Dinosaurs loved like birds do today in nest scrape ceremonies

Dinosaurs loved each other many millions of years ago much like birds do today, say scientists, who found evidence of prehistoric nest scrape ceremonies in western Colorado’s prehistoric Dakota sandstone. The male killdeer (type of plover), for example, scrapes the ground with his feet and puts his breast to the ground, then the female puts a breast down on the site. This is all a prelude to nesting and mating. Dinosaurs also had their own type of scrape ceremony, scientists say.

Professor Martin Lockley, professor of Geology at the University of Colorado Denver, and colleagues from Canada, the USA, Poland, China, and Korea, wrote about their research in the academic journal Scientific Reports.

Prof. Lockley, a paleontologist (fossils scientist) and world-renowned expert on dinosaur footprints, explained that just like male birds show off their ability to excavate by scraping pseudo nests on the ground, dinosaurs did the same as part of their courting ritual in front of potential mates.

Dinosaurs Love ritualsEvidence suggests that dinosaurs scraped the ground as part of a courtship gesture, just like many bird species do today. (Image: Eurekalert. Credit: University of Colorado Denver)

First evidence of dinosaur mating display

Prof. Lockley said:

“These are the first sites with evidence of dinosaur mating display rituals ever discovered, and the first physical evidence of courtship behavior. These huge scrape displays fill in a missing gap in our understanding of dinosaur behavior.”

The researchers found evidence of over fifty dinosaur scrapes, some larger than a bathtub, in an area where tracks of both herbivorous and carnivorous dinosaurs have also been confirmed.

The ‘leks’ (display arenas) were found in Gunnison Gorge and Dominguez-Escalante, two National Conservation Areas, on property permitted by the Bureau of Land Management near Delta in Colorado.

They also found evidence of mating areas at a National Natural Landmark, just west of Denver, called Dinosaur Ridge.

Sexual selection dates back to pre-history

The authors say the new fossil evidence they discovered supports theories regarding the nature of dinosaur mating displays, as well as the evolutionary drive known as ‘sexual selection’.

Males have been driving off weaker rivals since prehistoric times. Meanwhile, females have selected the most impressive male performers as their mates.

Evidence of dinosaur scrapesDinosaur scrape marks in the Dakota Sandstone at the Roubideau Creek site. (Image: nature.com)

Such sexual selection behaviours are commonly found in birds and mammals. Scientists had only been able to speculate whether dinosaurs displayed sexual selection behavior, that is, until this latest study.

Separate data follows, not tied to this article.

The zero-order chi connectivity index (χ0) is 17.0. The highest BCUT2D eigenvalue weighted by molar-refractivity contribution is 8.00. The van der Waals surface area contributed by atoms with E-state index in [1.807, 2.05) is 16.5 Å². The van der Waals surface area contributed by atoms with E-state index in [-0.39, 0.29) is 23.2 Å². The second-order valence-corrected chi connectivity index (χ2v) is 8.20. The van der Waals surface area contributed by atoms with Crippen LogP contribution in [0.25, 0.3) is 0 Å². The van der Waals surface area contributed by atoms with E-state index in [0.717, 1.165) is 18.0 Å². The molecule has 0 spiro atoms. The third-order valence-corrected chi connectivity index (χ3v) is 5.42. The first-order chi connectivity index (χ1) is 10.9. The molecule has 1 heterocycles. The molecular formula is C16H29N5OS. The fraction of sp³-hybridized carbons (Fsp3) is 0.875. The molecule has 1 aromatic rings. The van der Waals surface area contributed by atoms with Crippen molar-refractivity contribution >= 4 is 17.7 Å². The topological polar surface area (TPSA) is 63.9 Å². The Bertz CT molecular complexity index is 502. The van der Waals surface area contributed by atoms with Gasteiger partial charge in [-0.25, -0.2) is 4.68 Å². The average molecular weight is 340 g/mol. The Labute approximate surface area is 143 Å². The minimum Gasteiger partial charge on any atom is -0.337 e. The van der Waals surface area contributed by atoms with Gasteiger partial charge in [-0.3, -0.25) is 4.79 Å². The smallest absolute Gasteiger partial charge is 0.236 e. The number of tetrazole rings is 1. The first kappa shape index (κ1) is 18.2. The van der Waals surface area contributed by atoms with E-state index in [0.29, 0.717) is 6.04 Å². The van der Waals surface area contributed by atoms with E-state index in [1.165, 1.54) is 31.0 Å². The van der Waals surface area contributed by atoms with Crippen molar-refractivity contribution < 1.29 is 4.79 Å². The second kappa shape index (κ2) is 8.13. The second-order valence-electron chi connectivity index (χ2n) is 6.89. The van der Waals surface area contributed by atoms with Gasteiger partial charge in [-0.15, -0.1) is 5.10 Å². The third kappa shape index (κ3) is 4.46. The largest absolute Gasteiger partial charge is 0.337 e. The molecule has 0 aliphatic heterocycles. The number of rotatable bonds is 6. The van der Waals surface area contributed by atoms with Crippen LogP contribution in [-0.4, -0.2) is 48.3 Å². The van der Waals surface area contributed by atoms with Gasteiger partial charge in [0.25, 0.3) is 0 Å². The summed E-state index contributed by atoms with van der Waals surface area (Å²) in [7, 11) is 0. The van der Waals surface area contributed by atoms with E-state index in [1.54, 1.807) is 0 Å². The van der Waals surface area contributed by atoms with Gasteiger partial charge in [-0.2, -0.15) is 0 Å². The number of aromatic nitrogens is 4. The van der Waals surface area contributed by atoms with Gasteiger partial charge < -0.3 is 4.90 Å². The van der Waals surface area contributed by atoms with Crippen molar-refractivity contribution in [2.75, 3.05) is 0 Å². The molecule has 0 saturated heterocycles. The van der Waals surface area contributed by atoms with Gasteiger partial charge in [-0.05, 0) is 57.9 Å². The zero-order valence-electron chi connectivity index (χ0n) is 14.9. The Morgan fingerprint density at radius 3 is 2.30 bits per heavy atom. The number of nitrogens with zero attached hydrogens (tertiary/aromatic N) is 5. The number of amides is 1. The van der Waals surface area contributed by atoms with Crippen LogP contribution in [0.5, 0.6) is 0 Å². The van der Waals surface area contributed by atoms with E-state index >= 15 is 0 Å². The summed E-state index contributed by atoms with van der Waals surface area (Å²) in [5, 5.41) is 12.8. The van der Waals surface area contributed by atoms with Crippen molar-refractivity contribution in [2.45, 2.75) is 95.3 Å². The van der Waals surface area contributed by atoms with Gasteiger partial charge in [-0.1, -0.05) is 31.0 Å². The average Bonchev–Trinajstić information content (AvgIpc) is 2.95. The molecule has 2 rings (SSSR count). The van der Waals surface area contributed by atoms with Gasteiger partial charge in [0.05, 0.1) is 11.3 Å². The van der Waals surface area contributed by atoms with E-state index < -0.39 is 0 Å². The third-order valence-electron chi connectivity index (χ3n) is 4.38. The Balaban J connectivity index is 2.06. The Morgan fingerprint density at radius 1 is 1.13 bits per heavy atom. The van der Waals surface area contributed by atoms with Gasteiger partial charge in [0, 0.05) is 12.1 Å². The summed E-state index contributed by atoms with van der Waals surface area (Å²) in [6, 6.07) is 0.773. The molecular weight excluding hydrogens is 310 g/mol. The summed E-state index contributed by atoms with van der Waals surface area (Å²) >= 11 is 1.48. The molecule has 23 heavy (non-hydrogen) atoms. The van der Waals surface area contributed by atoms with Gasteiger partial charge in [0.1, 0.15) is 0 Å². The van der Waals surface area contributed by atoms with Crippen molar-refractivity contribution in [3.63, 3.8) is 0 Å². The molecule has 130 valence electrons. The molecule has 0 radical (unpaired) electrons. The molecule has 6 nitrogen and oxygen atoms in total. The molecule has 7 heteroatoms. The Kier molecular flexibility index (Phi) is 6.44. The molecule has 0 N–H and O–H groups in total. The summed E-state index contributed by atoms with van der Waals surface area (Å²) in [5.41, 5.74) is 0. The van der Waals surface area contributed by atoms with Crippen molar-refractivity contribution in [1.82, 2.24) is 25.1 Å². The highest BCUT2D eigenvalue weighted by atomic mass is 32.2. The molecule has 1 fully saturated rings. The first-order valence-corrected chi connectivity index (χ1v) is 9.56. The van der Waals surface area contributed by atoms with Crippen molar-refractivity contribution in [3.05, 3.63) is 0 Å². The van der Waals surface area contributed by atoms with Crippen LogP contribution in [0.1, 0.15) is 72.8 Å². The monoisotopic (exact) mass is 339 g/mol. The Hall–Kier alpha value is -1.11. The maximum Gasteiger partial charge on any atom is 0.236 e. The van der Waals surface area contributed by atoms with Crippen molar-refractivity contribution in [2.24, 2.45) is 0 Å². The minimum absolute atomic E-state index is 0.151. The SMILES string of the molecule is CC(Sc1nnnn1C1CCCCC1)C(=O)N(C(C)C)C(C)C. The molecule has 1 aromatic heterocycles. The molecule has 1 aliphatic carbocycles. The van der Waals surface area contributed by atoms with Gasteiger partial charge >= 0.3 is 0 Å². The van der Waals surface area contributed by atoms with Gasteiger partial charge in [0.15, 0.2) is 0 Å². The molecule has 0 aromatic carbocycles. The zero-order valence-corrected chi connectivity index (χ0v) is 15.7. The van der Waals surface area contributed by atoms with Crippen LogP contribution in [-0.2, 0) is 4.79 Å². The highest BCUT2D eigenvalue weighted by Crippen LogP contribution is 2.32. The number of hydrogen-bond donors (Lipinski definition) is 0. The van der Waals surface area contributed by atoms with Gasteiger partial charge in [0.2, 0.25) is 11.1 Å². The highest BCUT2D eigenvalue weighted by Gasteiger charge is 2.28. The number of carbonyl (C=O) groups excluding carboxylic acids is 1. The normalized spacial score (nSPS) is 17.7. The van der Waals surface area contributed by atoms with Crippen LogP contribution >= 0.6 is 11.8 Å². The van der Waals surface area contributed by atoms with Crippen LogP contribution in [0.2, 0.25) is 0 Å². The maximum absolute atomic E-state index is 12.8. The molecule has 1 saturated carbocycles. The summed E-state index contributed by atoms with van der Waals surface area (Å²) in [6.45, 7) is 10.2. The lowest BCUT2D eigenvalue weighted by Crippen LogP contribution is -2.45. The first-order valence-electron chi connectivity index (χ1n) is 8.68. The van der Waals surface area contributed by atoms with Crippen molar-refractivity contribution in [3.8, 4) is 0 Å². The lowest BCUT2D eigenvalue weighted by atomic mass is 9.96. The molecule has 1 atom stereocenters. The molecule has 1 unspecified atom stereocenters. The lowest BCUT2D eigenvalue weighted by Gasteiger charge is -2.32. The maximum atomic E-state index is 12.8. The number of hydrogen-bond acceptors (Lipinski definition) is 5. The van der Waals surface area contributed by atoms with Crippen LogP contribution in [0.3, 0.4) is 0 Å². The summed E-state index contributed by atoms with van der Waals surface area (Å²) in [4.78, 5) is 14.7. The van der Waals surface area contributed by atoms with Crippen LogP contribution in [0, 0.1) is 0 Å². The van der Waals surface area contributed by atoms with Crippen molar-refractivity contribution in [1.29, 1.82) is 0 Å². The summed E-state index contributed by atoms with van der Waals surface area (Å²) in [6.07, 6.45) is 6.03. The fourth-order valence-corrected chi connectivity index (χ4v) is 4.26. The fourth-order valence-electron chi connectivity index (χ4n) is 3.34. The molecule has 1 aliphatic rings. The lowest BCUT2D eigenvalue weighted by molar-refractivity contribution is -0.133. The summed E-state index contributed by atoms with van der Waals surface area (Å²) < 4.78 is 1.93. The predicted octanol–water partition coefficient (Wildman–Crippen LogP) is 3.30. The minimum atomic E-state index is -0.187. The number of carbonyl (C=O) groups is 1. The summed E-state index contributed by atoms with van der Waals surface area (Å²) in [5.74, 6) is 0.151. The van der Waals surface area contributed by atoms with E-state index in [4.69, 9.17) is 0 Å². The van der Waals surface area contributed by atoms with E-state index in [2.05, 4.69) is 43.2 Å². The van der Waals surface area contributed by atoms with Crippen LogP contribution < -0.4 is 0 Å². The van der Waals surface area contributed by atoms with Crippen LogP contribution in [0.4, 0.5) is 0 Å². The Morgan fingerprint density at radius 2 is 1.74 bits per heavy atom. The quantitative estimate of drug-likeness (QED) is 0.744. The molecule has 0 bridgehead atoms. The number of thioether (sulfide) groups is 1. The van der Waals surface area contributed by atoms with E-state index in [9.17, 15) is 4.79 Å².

Prof. Lockey said:

“The scrape evidence has significant implications. This is physical evidence of pre-historic foreplay that is very similar to birds today. Modern birds using scrape ceremony courtship usually do so near their final nesting sites.”

“So the fossil scrape evidence offers a tantalizing clue that dinosaurs in ‘heat’ may have gathered here millions of years ago to breed and then nest nearby.”

Bird courtship ritualsFor birds and many other animal species, the more elaborate and impressive the male’s courtship ritual is, the more successful he is likely to be in winning over a female. Attracting the opposite sex, driving off rivals and being selected by the female, are all activities associated with sexual selection – a practice dinosaurs were also involved in, scientists say.

The researchers were unable to remove the scrape marks from the enormous slabs of rock without damaging them. So they created 3-D images of the scrapes using photogrammetry – a technique that uses photography in surveying and mapping to determine measurements between objects.

They also made rubber molds and fibreglass copies of the scrapes that are being stored at the Museum of Science & Nature in Denver.

The scientists acknowledge that the Colorado scraping evidence could be the result of territorial behavior not directly related to nest scrape ceremonies, but they doubt it.

The authors concluded in the journal:

“These scrapes can be interpreted as the missing physical evidence which indicates that non-avian theropods engaged in stereotypical avian courtship and lek-like behaviours, which were previously only a matter of speculation among paleobiologists.”

Citation: Theropod courtship: large scale physical evidence of display arenas and avian-like scrape ceremony behaviour by Cretaceous dinosaurs,” Lockley, M. G., Richard T. McCrea, Lisa G. Buckley, Jong Deock Lim, Neffra A. Matthews, Brent H. Breithaupt, Karen J. Houck, Gerard D. Gierliński, Dawid Surmik, Kyung Soo Kim, Lida Xing, Dal Yong Kong, Ken Cart, Jason Martin & Glade Hadden.  Scientific Reports 6, 18952; doi: 10.1038/srep18952 (2016).

Video – Killdeer scraping and making a nest

In this video, you can see two killdeer scraping out a nest. It is both a courtship display – in this case they scrape with both their breast and feet – and a practical cooperation to get the nest ready. Dinosaurs apparently had their own scraping ceremony.